Influential and divisive, Architect Richard Rogers has announced his retirement. Architectural Assistant Tina Humphreys from Planning & Design Practice looks back at his illustrious career, and how he has influenced a new generation of Architects.
Who is Richard Rogers?
- He is an Italian Architect, aged 87.
- He was born in Florence, Italy.
- Famed for a high-tech approach to architecture – turning buildings inside out, celebrating the structure and components of a building.
- He Founded Rogers, Stirk Harbour and Partners Architecture Practice in London in 1977 , which was originally known as Richard Rogers Partnership.
- Famous for buildings such as The Millennium Dome, Lloyd’s Building London, The Centre Pompidou in Paris and the Leadenhall building in London, also known as the Cheesegrater.
- He has won many awards including; RIBA Gold Medal Award, RIBA Stirling Prize, Pritzker Prize.
- He was the chief advisor on architecture and modernism to the Mayor of London for 8 years.
- Graduated from Yale school of architecture in 1963.
- Richard Rogers is also known for his animosity towards Prince Charles after a competition entry by Rogers was ceased due to Charles criticising his designs for Chelsea Barracks site in London to the client. Both have opposing views on architectural styles, community and place making, however Charles was never forthcoming with discussing his differing views with Rogers.
Richard Rogers – Career in short
Richard was most influenced by his mother, she was a potter and had very modern views and believed art was part of life, he said she shielded him from fear of the new.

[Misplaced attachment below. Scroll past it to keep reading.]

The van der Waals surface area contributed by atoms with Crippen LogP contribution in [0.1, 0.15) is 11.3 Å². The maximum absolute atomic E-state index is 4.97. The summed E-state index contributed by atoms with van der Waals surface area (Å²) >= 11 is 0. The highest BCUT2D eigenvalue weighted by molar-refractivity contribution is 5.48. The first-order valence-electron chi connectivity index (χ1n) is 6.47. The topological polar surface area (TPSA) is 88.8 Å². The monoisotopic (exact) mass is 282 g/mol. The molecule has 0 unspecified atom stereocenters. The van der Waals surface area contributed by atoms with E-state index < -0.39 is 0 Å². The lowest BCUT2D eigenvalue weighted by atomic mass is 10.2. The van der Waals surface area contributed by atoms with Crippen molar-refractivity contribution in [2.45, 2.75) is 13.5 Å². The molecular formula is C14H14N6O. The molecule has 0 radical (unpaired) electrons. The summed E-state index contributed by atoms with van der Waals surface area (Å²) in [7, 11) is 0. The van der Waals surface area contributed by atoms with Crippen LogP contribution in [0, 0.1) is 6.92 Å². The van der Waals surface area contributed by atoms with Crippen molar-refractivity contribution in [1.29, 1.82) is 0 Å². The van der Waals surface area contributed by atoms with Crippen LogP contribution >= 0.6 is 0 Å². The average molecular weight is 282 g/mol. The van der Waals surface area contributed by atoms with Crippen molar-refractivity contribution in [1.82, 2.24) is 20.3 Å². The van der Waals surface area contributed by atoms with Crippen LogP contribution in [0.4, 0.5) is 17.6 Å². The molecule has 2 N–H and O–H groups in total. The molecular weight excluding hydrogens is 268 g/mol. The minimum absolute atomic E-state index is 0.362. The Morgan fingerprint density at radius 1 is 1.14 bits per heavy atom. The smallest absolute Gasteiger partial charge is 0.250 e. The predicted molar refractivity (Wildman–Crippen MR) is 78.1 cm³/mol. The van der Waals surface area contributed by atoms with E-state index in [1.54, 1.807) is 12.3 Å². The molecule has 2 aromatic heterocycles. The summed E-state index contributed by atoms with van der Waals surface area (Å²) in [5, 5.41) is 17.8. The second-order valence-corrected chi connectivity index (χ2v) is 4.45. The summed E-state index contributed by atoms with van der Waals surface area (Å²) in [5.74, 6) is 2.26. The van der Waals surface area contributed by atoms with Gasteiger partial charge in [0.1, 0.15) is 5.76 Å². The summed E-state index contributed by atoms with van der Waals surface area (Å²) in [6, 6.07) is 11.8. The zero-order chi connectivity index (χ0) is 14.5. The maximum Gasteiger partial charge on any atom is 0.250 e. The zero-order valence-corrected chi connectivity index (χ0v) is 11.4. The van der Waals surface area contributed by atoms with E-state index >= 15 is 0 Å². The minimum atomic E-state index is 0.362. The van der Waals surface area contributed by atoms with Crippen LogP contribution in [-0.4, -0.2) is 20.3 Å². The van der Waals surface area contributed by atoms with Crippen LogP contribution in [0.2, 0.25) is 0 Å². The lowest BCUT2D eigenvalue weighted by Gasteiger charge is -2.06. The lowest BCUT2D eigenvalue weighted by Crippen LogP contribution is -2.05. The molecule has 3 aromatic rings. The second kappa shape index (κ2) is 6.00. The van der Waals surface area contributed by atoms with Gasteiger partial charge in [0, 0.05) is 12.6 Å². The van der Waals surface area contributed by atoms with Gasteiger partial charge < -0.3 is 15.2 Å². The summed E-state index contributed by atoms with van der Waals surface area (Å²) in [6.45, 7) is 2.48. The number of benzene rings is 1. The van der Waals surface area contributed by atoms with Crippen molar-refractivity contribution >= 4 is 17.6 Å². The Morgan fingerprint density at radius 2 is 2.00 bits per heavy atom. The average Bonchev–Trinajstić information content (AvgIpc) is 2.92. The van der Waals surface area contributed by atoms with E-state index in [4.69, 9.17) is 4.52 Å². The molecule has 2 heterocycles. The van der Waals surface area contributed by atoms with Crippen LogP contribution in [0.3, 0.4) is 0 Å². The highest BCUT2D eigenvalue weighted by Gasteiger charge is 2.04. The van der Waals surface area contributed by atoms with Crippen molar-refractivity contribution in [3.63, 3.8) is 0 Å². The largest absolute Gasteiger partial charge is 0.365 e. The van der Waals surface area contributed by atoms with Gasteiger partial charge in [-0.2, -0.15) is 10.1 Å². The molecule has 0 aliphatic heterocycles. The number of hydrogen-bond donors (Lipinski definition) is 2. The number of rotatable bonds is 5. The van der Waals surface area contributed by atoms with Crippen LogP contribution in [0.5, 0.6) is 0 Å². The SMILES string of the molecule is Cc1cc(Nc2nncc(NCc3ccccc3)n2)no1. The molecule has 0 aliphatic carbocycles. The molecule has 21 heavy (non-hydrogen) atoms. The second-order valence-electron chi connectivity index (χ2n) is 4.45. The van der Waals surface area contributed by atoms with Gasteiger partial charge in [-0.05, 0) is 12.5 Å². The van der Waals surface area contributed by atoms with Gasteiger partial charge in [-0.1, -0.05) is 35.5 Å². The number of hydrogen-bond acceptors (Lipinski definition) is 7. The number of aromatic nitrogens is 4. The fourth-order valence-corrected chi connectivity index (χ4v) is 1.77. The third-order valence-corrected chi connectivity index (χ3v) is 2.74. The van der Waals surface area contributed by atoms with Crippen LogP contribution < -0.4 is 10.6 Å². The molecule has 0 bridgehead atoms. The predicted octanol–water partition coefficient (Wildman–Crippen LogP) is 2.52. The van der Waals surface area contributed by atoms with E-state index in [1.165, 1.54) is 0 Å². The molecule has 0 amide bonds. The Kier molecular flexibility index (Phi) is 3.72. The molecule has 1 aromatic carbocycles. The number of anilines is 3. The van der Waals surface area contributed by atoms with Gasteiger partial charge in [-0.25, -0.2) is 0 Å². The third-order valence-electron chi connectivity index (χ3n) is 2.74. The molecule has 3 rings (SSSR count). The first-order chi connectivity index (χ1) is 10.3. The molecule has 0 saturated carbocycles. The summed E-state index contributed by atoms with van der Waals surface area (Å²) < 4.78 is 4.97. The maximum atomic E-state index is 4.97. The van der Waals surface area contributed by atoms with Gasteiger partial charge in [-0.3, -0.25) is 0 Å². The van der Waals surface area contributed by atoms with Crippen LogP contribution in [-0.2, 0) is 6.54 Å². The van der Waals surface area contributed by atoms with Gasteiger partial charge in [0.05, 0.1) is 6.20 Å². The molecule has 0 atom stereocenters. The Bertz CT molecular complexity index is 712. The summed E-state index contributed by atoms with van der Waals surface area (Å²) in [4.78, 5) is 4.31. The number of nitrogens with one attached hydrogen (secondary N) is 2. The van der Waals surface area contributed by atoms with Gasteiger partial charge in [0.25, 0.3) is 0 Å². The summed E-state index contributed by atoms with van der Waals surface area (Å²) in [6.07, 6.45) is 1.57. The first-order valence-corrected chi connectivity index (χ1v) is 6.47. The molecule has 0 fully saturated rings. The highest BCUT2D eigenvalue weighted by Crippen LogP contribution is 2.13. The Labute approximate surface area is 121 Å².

Richard Rogers started his career working alongside other architecture graduates such as Su Brumwell, Norman Foster and Wendy Cheesman, forming a firm called Team 4 in 1964, they Split in 1967 after only a handful of projects. Richard went onto marry Su Brumwell, who studied town planning and set up their own architecture practice, but they divorced in the 1970’s.
In 1971 Richard Rogers and Renzo Piano (another Italian Architect) set up Piano and Rogers in London. Piano and Rogers won a competition for the design of the Centre Pompidou, which went on to become a well-known piece of architecture, famous for its exposed structural and playful exterior. Piano and Rogers then split in 1978.
Richard then set up another practice alongside three other architect’s that he knew from his architecture career so far. This led onto the word famous building in London, the Lloyd’s of London building. Rogers exposed all the service elements to the exterior and plant rooms located at the top, the building uses stainless steel for most part of the exterior.
In 2007 Richard Rogers Partnership was turned into Rogers Stirk Harbour and Partners, which revealed notable partners of the practice who were colleagues.
Rogers Architectural Style
- High-tech architecture started in the 1960’s.
- Structural elements and circulation spaces were notable and celebrated.
- Advances in engineering were evolving which Richard Rogers took advantage of within his work.
- Richard’s style was all about transparency and colour.
Sir Richard Rogers – Legacy and impact